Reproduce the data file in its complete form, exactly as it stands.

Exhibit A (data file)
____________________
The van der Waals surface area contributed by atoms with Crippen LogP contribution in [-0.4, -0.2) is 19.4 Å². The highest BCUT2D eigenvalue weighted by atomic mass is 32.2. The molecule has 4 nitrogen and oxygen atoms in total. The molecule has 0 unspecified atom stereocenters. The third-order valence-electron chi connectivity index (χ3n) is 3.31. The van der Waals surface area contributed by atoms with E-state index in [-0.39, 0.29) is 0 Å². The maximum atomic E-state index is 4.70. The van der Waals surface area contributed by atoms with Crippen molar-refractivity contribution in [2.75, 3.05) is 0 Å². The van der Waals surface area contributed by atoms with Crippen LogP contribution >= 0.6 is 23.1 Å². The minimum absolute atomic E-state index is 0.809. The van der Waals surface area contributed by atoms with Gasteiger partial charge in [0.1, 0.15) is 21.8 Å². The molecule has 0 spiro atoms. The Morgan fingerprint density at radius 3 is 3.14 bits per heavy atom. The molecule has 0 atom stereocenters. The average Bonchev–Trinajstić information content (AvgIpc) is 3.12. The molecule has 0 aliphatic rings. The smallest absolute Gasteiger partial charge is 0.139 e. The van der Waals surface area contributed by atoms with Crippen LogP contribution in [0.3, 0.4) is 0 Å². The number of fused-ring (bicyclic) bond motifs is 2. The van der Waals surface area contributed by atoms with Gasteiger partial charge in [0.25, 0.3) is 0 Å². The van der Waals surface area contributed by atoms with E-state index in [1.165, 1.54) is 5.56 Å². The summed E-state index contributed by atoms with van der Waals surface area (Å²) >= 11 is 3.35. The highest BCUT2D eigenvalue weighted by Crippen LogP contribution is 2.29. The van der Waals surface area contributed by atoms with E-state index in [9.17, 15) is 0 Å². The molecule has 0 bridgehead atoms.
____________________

The van der Waals surface area contributed by atoms with Crippen LogP contribution in [-0.4, -0.2) is 19.4 Å². The highest BCUT2D eigenvalue weighted by atomic mass is 32.2. The molecule has 4 nitrogen and oxygen atoms in total. The molecule has 0 unspecified atom stereocenters. The third-order valence-electron chi connectivity index (χ3n) is 3.31. The van der Waals surface area contributed by atoms with E-state index in [-0.39, 0.29) is 0 Å². The maximum atomic E-state index is 4.70. The van der Waals surface area contributed by atoms with Crippen molar-refractivity contribution in [2.75, 3.05) is 0 Å². The van der Waals surface area contributed by atoms with Crippen LogP contribution >= 0.6 is 23.1 Å². The minimum absolute atomic E-state index is 0.809. The van der Waals surface area contributed by atoms with Gasteiger partial charge in [0.1, 0.15) is 21.8 Å². The molecule has 0 spiro atoms. The Morgan fingerprint density at radius 3 is 3.14 bits per heavy atom. The molecule has 0 atom stereocenters. The average Bonchev–Trinajstić information content (AvgIpc) is 3.12. The molecule has 0 aliphatic rings. The smallest absolute Gasteiger partial charge is 0.139 e. The van der Waals surface area contributed by atoms with Crippen LogP contribution in [0.3, 0.4) is 0 Å². The number of fused-ring (bicyclic) bond motifs is 2. The van der Waals surface area contributed by atoms with Gasteiger partial charge in [0.25, 0.3) is 0 Å². The van der Waals surface area contributed by atoms with E-state index in [1.165, 1.54) is 5.56 Å². The summed E-state index contributed by atoms with van der Waals surface area (Å²) >= 11 is 3.35. The highest BCUT2D eigenvalue weighted by Crippen LogP contribution is 2.29. The van der Waals surface area contributed by atoms with E-state index in [9.17, 15) is 0 Å². The molecule has 0 bridgehead atoms.